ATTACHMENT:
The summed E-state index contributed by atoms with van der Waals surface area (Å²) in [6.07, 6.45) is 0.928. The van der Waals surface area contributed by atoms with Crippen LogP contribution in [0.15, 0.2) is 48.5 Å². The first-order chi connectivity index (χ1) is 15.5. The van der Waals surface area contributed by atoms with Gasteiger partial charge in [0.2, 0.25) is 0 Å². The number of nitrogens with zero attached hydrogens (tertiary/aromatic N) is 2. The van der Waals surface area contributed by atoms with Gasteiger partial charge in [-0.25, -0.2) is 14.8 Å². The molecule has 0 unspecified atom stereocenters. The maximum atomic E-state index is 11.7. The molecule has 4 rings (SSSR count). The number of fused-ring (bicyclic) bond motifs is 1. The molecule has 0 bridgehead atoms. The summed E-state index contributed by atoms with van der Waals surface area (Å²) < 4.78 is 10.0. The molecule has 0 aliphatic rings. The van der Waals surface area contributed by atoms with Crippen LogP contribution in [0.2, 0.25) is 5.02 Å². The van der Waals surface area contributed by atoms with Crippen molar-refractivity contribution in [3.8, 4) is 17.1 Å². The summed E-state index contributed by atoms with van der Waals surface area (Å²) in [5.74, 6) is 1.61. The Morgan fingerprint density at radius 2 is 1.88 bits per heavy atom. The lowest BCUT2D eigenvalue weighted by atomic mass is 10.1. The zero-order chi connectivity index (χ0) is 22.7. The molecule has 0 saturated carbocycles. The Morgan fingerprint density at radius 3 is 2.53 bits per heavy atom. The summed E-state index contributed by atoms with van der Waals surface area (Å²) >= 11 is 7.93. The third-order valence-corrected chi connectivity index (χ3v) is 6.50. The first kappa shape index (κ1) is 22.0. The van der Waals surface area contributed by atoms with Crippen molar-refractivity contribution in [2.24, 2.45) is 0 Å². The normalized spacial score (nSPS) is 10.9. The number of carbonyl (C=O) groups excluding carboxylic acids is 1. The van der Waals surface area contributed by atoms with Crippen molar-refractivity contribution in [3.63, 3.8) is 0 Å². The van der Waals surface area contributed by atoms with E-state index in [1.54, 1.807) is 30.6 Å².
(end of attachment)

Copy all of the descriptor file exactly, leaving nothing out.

The summed E-state index contributed by atoms with van der Waals surface area (Å²) in [6.07, 6.45) is 0.928. The van der Waals surface area contributed by atoms with Crippen LogP contribution in [0.15, 0.2) is 48.5 Å². The first-order chi connectivity index (χ1) is 15.5. The van der Waals surface area contributed by atoms with Gasteiger partial charge in [0.2, 0.25) is 0 Å². The number of nitrogens with zero attached hydrogens (tertiary/aromatic N) is 2. The van der Waals surface area contributed by atoms with Gasteiger partial charge in [-0.25, -0.2) is 14.8 Å². The molecule has 0 unspecified atom stereocenters. The maximum atomic E-state index is 11.7. The molecule has 4 rings (SSSR count). The number of fused-ring (bicyclic) bond motifs is 1. The molecule has 0 bridgehead atoms. The summed E-state index contributed by atoms with van der Waals surface area (Å²) < 4.78 is 10.0. The molecule has 0 aliphatic rings. The van der Waals surface area contributed by atoms with Crippen LogP contribution in [0.2, 0.25) is 5.02 Å². The van der Waals surface area contributed by atoms with Crippen molar-refractivity contribution in [3.8, 4) is 17.1 Å². The summed E-state index contributed by atoms with van der Waals surface area (Å²) in [5.74, 6) is 1.61. The Morgan fingerprint density at radius 2 is 1.88 bits per heavy atom. The lowest BCUT2D eigenvalue weighted by atomic mass is 10.1. The zero-order chi connectivity index (χ0) is 22.7. The molecule has 0 saturated carbocycles. The Morgan fingerprint density at radius 3 is 2.53 bits per heavy atom. The summed E-state index contributed by atoms with van der Waals surface area (Å²) >= 11 is 7.93. The third-order valence-corrected chi connectivity index (χ3v) is 6.50. The first kappa shape index (κ1) is 22.0. The van der Waals surface area contributed by atoms with Crippen molar-refractivity contribution in [2.24, 2.45) is 0 Å². The normalized spacial score (nSPS) is 10.9. The number of carbonyl (C=O) groups excluding carboxylic acids is 1. The van der Waals surface area contributed by atoms with Crippen molar-refractivity contribution in [3.63, 3.8) is 0 Å². The van der Waals surface area contributed by atoms with E-state index in [1.54, 1.807) is 30.6 Å².